The McClellan-Kerr Arkansas River Navigation System was the largest civil works project ever undertaken by the U.S. Army Corps of Engineers at the time of its opening. President Richard Nixon dedicated the navigation system at the Port of Catoosa in Oklahoma on June 5, 1971. Today, about 12 million tons of cargo are shipped annually generating $4 billion in economic benefit to the region. That is a tremendous amount of industrial, chemical, agricultural and construction commodities that weren’t transported on our nation’s already congested roadways; reducing greenhouse gas emissions. More than 4 million tons of commodities were shipped from August to November 2015.
That’s roughly the same as 2013 and 2014. Reaching similar shipping numbers is an accomplishment considering the navigation industry was set back this spring by repeated heavy rains. The river’s swollen current collected everything in its path and flushed fields of debris downstream.
May 2015 was the wettest month on record in the lower 48 states. Arkansas River flows exceeded 300,000 cubic feet per second in some of the navigation pools. Because of high water and unsafe conditions from May thru July commodities shipped on the river totaled 1.4 million tons, down 1.2 million from last year’s 2.6 million.
Minus scheduled maintenance, the shipping industry has been open for business since the flows receded below 150,000 c.f.s. in late July, early August.
When Mother Nature doesn’t interfere, the navigation system provides year-round navigation from the Mississippi River in southeast Arkansas, westward to Catoosa, Oklahoma, near Tulsa. The 445-mile system links ports in Arkansas and Oklahoma with the ports of the world. The locks and dams were built to keep the water deep enough for barges during low flows.
A single barge carries the equivalent of 58 tractor-trailers. A motor vessel pushing a 15-barge tow carries the equivalent of 870 semi-truck loads. That’s a lot of 18-wheelers taken off the already congested roadways. You can view the MKARNS tonnage report here: http://www.swl.usace.army.mil/Missions/Navigation.aspx
By Jay Woods The Little Rock District, U.S. Army Corps of Engineers recently held a table top exercise that stressed coordination, communications and integration of the Corps’ response with external emergency management agencies and stakeholders.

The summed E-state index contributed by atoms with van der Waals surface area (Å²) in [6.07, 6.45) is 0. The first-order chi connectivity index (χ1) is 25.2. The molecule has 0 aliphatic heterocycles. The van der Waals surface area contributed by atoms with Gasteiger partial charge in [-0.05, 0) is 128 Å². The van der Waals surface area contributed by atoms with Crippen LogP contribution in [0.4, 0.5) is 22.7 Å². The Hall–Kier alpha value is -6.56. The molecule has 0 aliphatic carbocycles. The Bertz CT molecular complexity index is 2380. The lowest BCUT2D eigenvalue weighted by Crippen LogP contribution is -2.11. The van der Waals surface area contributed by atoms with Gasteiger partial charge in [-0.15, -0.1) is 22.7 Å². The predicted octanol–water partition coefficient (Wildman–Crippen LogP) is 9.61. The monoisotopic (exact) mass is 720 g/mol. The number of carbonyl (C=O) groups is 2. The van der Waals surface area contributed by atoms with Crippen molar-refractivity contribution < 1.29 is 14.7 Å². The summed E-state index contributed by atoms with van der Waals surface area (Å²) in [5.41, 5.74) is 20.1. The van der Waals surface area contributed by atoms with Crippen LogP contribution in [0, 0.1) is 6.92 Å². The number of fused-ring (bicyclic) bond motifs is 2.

The 2015 McClellan-Kerr Arkansas River Navigation System table top exercise was a moderator-led event designed to present realistic problems that could happen along the navigation system. The exercise was based on a past high water event that had happened on the Arkansas River. It was designed to challenge the agencies and stakeholders and caused the participants to think about a number of things that could be happening because of this event. “We are only successful as we work through these types of events based off of the strengths of the relationships and partnerships,” said Brig. Gen. David C. Hill, commander, Southwestern Division. About 80 people from several federal and state government agencies and our civilian stakeholders participated in the table top exercise. Outside agencies included the U.S. Coast Guard, National Weather Service, and the Arkansas Department of Emergency Management. “Today is really about understanding the authorities and capabilities of each of the agencies and organizations involved in the exercise and then building on the partnerships,” said Capt. Timothy J. Wendt, U.S. Coast Guard sector commander, Lower Mississippi River. One of the objectives of the exercise is to use emergency contracting and to demonstrate the use of private emergency assistance on the MKARNS with the intent of shaping the Implementation Guidance for WRRDA 14 Section 1024. This allows the Corps to accept support from private industry. “The first thing you have to do is understand the strengths and weaknesses. The strength of industry is you can do a handshake and then go do something.” Said Col. Courtney W. Paul, commander, Little Rock District. “In government for every rule there is a reason for the government doing certain things. Since we are dealing with taxpayer money there are a lot of controls to ensure there is no financial abuse.” “This was another reminder for me of the knowledge, skills and, experience in this room are incredible,” Hill said. “I am confident that we can engineer solutions to the toughest challenges on this system.” The Chief of Staff of the Army recently issued his initial marching orders. He stated his number one priority was readiness and this exercise seemed to have met his intent. “From a context of USACE today, this exercise is about readiness,” Hill said. “Readiness to our responsibilities on this system and to respond in case of an emergency and to well serve the public that we are charged to serve.”